Liked by 1 person

  6. At the risk of sounding dramatic, I’d say that music defines me. There’s rarely a time during my day – except for when I’m sleeping or listening to the news – that I’m not listening to music. One of the greatest joys for me is when someone exposes me to new music or a new artist and I love being able to do that for others which is why I try an include a song with all my blog posts. I’m not much of a fan of rap, and opera is pretty iffy for me, but anything else is fair game. I do listen to music when I write and what I’m trying to write will determine what I’m going to listen to. For whatever reason, song lyrics don’t interfere with my writing. Maybe they slow me down, I don’t know, so I’ll have to pay attention to that. Now that I think of it though, sometimes Classical music interferes with my writing because I get lost in the beauty (or the power) and just sit back and listen. I think I’m rambling now so I’ll stop before I start listing a bunch of stuff I like to listen to! 🙂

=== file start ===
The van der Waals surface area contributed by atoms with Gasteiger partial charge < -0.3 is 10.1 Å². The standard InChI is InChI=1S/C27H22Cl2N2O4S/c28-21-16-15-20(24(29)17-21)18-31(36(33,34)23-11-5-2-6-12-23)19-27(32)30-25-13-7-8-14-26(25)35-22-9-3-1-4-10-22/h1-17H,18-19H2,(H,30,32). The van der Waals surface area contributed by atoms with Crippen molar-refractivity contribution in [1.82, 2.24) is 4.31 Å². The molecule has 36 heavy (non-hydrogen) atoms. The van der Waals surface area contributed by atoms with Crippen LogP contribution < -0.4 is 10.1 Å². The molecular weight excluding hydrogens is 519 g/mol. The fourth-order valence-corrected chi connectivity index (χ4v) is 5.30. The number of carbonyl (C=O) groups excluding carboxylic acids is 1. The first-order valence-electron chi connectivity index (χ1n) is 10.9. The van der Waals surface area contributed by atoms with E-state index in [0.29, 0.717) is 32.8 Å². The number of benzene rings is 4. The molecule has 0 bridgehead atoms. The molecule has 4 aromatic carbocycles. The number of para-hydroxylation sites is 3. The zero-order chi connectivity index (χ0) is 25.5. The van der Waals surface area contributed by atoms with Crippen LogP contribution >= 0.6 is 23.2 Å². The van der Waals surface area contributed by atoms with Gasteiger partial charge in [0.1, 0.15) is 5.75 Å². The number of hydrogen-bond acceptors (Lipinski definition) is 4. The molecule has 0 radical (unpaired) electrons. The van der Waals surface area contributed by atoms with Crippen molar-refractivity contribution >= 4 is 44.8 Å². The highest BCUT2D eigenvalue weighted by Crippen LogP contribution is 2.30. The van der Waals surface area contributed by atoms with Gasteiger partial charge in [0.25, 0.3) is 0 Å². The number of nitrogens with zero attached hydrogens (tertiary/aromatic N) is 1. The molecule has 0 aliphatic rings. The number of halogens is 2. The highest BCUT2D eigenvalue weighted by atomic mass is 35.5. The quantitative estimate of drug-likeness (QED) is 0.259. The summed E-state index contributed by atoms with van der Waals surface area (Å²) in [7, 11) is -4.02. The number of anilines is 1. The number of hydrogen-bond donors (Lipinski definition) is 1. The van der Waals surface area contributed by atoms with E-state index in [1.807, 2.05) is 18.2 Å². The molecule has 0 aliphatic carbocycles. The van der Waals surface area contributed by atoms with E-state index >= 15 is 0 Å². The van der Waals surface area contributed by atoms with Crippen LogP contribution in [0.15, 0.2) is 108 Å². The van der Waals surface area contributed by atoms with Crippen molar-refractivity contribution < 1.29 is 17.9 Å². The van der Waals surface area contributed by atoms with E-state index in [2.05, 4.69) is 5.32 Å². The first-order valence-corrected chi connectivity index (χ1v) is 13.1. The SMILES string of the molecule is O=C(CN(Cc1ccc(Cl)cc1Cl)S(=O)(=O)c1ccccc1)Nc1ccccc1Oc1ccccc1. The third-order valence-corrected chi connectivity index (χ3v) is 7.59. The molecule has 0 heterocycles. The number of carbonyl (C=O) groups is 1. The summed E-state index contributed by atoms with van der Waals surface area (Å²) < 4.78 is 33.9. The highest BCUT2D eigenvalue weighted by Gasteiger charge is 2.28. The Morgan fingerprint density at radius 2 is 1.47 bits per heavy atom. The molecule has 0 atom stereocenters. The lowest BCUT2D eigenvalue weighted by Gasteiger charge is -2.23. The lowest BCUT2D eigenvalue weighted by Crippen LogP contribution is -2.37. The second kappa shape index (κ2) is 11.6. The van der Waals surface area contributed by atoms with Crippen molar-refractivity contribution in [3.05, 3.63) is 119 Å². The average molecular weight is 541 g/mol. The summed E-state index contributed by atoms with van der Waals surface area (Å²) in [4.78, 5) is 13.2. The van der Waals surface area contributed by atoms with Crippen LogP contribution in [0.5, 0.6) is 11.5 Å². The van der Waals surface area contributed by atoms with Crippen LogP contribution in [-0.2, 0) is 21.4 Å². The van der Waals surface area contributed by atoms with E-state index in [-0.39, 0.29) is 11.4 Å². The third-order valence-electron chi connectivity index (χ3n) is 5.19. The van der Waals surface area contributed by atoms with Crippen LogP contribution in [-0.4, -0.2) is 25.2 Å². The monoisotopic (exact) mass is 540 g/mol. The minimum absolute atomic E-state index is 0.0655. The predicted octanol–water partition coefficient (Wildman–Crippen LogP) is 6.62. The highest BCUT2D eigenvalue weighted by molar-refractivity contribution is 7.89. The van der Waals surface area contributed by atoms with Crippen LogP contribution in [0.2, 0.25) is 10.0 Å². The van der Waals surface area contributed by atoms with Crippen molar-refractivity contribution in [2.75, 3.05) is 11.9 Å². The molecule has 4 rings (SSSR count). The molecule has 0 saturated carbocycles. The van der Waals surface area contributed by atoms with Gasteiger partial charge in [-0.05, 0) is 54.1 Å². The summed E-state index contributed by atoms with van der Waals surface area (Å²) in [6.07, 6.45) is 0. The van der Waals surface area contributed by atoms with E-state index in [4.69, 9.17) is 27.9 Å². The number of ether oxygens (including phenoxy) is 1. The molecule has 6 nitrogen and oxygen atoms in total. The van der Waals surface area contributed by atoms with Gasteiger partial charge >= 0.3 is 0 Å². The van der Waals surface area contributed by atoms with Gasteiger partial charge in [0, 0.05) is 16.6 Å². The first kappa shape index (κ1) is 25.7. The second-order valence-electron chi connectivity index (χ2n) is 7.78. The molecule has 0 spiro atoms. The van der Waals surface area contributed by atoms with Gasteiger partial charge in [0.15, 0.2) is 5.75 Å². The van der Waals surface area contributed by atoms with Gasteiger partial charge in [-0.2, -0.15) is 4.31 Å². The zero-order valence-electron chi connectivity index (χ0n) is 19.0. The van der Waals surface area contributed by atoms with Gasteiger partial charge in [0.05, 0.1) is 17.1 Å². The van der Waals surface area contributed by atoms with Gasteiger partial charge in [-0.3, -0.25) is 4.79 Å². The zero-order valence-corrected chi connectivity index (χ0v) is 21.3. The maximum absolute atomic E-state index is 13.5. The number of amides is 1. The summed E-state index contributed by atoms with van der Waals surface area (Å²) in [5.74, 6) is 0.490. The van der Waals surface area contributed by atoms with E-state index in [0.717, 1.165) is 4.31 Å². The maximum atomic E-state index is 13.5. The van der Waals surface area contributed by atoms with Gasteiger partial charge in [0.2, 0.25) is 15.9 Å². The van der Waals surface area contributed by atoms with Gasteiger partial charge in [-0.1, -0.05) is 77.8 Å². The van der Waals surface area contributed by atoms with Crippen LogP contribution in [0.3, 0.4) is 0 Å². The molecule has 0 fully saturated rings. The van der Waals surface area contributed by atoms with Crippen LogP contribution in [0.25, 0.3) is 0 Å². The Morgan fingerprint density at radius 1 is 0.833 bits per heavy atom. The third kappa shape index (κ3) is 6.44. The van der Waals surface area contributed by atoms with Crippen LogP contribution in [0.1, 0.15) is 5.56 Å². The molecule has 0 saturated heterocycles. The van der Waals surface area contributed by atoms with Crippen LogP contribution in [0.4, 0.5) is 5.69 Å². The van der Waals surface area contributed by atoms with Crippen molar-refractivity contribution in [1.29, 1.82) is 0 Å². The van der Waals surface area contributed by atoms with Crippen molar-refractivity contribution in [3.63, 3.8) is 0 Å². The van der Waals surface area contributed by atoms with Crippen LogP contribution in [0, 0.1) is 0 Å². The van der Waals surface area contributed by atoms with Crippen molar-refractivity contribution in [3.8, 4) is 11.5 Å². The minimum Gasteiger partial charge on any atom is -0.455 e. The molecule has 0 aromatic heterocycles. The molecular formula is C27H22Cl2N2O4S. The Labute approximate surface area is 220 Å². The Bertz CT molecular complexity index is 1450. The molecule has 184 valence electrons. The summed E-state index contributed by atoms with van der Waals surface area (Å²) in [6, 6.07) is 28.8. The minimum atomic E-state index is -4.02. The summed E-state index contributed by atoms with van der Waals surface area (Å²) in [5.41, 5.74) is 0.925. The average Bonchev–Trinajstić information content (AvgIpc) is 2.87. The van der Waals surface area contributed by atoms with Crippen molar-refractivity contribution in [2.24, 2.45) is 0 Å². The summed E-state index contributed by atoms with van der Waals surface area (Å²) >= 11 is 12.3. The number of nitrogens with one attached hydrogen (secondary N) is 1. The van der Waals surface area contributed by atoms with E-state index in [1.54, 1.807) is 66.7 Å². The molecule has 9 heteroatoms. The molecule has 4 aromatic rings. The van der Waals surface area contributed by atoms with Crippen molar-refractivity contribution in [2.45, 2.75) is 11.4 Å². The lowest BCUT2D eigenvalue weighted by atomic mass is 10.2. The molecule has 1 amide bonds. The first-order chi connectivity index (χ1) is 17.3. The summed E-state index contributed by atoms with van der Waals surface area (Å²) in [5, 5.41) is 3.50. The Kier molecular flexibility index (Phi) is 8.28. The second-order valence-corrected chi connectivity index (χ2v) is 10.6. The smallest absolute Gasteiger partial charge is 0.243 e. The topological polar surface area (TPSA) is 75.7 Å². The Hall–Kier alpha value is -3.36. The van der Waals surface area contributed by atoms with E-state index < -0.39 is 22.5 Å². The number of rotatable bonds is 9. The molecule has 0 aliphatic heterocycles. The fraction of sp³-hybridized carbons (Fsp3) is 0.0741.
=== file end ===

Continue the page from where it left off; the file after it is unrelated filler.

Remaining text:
Liked by 1 person

    • I completely relate to what you’ve described here, including the opera and rap. My favorite (only?) rap piece is “Lose Yourself;” for opera it’s “Barcarolle” by Offenbach -the scene that plays in the film “Life is Beautiful.”

      I love your description of the music not intefering, except that you get caught up and need to sit back to have it wash over you.

      Like